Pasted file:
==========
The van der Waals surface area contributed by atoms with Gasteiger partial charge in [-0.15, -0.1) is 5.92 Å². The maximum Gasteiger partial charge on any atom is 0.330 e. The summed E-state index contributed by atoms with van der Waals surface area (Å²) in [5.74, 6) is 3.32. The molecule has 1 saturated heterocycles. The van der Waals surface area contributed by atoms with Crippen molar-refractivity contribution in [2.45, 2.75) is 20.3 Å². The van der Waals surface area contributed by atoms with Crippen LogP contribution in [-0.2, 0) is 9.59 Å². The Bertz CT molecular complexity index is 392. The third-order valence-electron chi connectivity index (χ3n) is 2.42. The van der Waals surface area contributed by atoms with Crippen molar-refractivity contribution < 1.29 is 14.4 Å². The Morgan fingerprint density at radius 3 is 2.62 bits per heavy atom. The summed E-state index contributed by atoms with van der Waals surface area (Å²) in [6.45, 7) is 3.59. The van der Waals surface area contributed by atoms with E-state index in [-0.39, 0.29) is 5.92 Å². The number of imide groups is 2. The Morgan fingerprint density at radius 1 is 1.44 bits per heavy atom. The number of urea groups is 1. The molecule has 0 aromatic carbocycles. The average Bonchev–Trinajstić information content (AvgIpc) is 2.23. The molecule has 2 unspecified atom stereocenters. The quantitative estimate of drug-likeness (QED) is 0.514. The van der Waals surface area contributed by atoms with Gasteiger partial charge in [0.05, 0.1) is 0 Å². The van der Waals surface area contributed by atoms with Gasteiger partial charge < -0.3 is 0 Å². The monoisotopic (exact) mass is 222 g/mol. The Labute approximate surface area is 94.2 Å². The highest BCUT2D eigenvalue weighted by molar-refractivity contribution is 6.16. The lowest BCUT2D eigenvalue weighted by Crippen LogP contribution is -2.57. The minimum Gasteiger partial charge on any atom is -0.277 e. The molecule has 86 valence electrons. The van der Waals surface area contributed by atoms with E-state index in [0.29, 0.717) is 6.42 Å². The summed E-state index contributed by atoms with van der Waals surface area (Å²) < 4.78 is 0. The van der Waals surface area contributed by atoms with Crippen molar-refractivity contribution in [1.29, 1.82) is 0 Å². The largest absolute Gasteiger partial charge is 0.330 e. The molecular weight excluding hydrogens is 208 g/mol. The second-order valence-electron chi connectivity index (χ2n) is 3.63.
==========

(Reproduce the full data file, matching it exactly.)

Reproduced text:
The van der Waals surface area contributed by atoms with Gasteiger partial charge in [-0.15, -0.1) is 5.92 Å². The maximum Gasteiger partial charge on any atom is 0.330 e. The summed E-state index contributed by atoms with van der Waals surface area (Å²) in [5.74, 6) is 3.32. The molecule has 1 saturated heterocycles. The van der Waals surface area contributed by atoms with Crippen molar-refractivity contribution in [2.45, 2.75) is 20.3 Å². The van der Waals surface area contributed by atoms with Crippen LogP contribution in [-0.2, 0) is 9.59 Å². The Bertz CT molecular complexity index is 392. The third-order valence-electron chi connectivity index (χ3n) is 2.42. The van der Waals surface area contributed by atoms with Crippen molar-refractivity contribution < 1.29 is 14.4 Å². The Morgan fingerprint density at radius 3 is 2.62 bits per heavy atom. The summed E-state index contributed by atoms with van der Waals surface area (Å²) in [6.45, 7) is 3.59. The van der Waals surface area contributed by atoms with E-state index in [-0.39, 0.29) is 5.92 Å². The number of imide groups is 2. The Morgan fingerprint density at radius 1 is 1.44 bits per heavy atom. The number of urea groups is 1. The molecule has 0 aromatic carbocycles. The average Bonchev–Trinajstić information content (AvgIpc) is 2.23. The molecule has 2 unspecified atom stereocenters. The quantitative estimate of drug-likeness (QED) is 0.514. The van der Waals surface area contributed by atoms with Gasteiger partial charge in [0.05, 0.1) is 0 Å². The van der Waals surface area contributed by atoms with Gasteiger partial charge < -0.3 is 0 Å². The monoisotopic (exact) mass is 222 g/mol. The Labute approximate surface area is 94.2 Å². The highest BCUT2D eigenvalue weighted by molar-refractivity contribution is 6.16. The lowest BCUT2D eigenvalue weighted by Crippen LogP contribution is -2.57. The minimum Gasteiger partial charge on any atom is -0.277 e. The molecule has 86 valence electrons. The van der Waals surface area contributed by atoms with E-state index in [0.29, 0.717) is 6.42 Å². The summed E-state index contributed by atoms with van der Waals surface area (Å²) < 4.78 is 0. The van der Waals surface area contributed by atoms with Crippen molar-refractivity contribution in [1.29, 1.82) is 0 Å². The largest absolute Gasteiger partial charge is 0.330 e. The molecular weight excluding hydrogens is 208 g/mol. The second-order valence-electron chi connectivity index (χ2n) is 3.63.